21 Quest, Oct 25 2009

       I'd place your book shelf, upright, on several layers of corrugated cardboard. Change the cardboard if it starts to get oily. I've used cardboard to clean up spilled oil from floors, too. It works quite well. Ideally, burn the oily cardboard in someone's wood fire.
spidermother, Oct 25 2009

       <smacks forehead>
Kitty litter, the odor killing kind is supposed to work.

       I hope so, 2 Fries, because it's what they dumped all over my basement floor.
21 Quest, Oct 25 2009

       There was another thing too. Sand and baking soda I think. Don't quote me on that but if all else fails...   

       Do you think flour would mix well with baking soda for this purpose?
21 Quest, Oct 25 2009

       I think I'd stick with the cat litter(bentonite clay) for awhile, then look for a commercial preparation that's designed specifically to absorb diesel.
FlyingToaster, Oct 25 2009

       I wonder what 'Crud Cutter' driveway cleaner would do for it?

       Or a combo of ivory soap and kitty litter?
RayfordSteele, Oct 26 2009

       Move out.
bungston, Oct 26 2009

       //having grown up with feul oil, I can sympathize about the smell. only up side is it is cheapest way to heat a house.//

       [Dentworth], it really depends on where you live. For my spot on the globe, natural gas and wood pellets are cheaper than oil. You also have to factor in the efficiency of the appliance. If your oil furnace is an old cast-iron octopus, your efficiency could be down to 60%.
bdag, Oct 26 2009

       [bungston] has a point, if you are still in the process of moving in - it might be better to just forget about this place and look for somewhere else - your landlord might be pleased to accept loss of a few months rent and giving you back your deposit in lieu of not getting tied up in an expensive lawsuit.
zen_tom, Oct 26 2009

       Nope. He's determined to let his insurance handle it, and isn't making a move without their say-so. It's going to court one way or another... although I did find out that my idea here would NOT have prevented the accident, and the oil company's off the hook because, after I got down on my back and wiggled my way under the tank, I saw the the drain plug was perfectly intact and tightly installed. What I found was a gaping hole in the bottom of the tank, and oil around the gauge on top of the tank. Which I think means that there was probably oil already in the tank and the gauge was faulty. If that be the case, however, then my next question is why didn't the pump shut off like the ones at petrol stations? Or was the tank structurally degraded?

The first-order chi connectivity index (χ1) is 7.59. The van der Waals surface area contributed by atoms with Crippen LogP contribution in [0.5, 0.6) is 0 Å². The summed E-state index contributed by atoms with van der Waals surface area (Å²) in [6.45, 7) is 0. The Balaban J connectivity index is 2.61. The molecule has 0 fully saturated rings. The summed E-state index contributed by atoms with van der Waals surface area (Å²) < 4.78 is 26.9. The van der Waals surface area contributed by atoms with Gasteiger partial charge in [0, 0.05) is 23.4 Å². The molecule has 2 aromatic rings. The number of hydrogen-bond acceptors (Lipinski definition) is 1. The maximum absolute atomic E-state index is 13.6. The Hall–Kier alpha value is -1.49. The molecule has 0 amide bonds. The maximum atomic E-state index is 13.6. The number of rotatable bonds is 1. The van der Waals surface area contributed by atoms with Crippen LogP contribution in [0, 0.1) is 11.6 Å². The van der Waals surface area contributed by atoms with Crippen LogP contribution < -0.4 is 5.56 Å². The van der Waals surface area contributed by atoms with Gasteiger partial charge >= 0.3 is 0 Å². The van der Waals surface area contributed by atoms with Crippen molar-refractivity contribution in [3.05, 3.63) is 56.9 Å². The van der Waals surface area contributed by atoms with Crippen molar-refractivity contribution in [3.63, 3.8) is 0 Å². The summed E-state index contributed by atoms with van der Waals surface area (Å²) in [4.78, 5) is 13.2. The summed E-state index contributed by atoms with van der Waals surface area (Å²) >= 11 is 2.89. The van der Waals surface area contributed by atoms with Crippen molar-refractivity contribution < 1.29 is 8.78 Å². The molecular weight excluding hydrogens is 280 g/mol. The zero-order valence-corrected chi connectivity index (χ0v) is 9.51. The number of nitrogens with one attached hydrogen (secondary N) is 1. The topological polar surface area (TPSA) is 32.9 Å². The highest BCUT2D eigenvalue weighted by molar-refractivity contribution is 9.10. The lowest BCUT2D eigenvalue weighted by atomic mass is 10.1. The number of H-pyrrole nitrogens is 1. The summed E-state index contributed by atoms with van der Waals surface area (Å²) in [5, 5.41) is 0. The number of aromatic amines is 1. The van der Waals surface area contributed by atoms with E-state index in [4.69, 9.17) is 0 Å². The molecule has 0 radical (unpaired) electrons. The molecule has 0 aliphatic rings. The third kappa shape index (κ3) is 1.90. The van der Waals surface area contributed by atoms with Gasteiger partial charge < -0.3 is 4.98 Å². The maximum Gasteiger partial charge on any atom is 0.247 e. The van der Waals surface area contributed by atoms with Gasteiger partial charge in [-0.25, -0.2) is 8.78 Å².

21 Quest, Oct 26 2009

       If by "furnace problem" you mean "bad case of running into fucking idiots" then I get it. Move out a la Bungs.

       This is actually quite terrifying of a story. Just imagine if someone was outside the basement with a cigarette or something.
daseva, Oct 26 2009

       //Just imagine if someone was outside the basement with a cigarette or something//

       If it's really diesel, then nothing at all.
Custardguts, Oct 26 2009

       Yeah, sorry again. Sounds like water settled to the bottom and rusted the tank out. That's why I suggested a slight pressure test. Sadly I doubt those oil pump trucks have ANY of the tech that a gas pump has. I guess for the idea, I'd go with [goldbb] and ask for a pressure test before a fill.

       I'm also with [bungston], move.

       If you do stay, there are businesses who specialize in this sort of thing. My guess is that is the only way that place is going to become livable.
MisterQED, Oct 26 2009

       Good news! We're moving out. The landlord's mother-in-law, who's a realtor and handles his finances for him (I know, he's a real schmuck) has a son who's a property owner and has a house for rent across town. It's a bigger place, with a much bigger backyard for the dogs, and has a natural gas furnace fed by city lines, which I'm hoping is safer than a huge tank of oil sitting in the basement. We're transferring our deposit to him and are moving in Friday.
21 Quest, Oct 26 2009

zeno, Oct 27 2009

       //I did find the guage that clearly said "emty" (that's really how it's spelled). //
More irony.
Oh yeah, what [custardguts] said.
coprocephalous, Oct 27 2009

       A pressure test would also indicate if there is liquid already in the tank. Pump in a set volume of air for a given tank size. If the pressure is higher than it should be, you have liquid present, reading the pressure tells you accurately how far to fill. One problem, I think most fuel tanks have an over-flow/pressure relief valve.
MechE, Oct 27 2009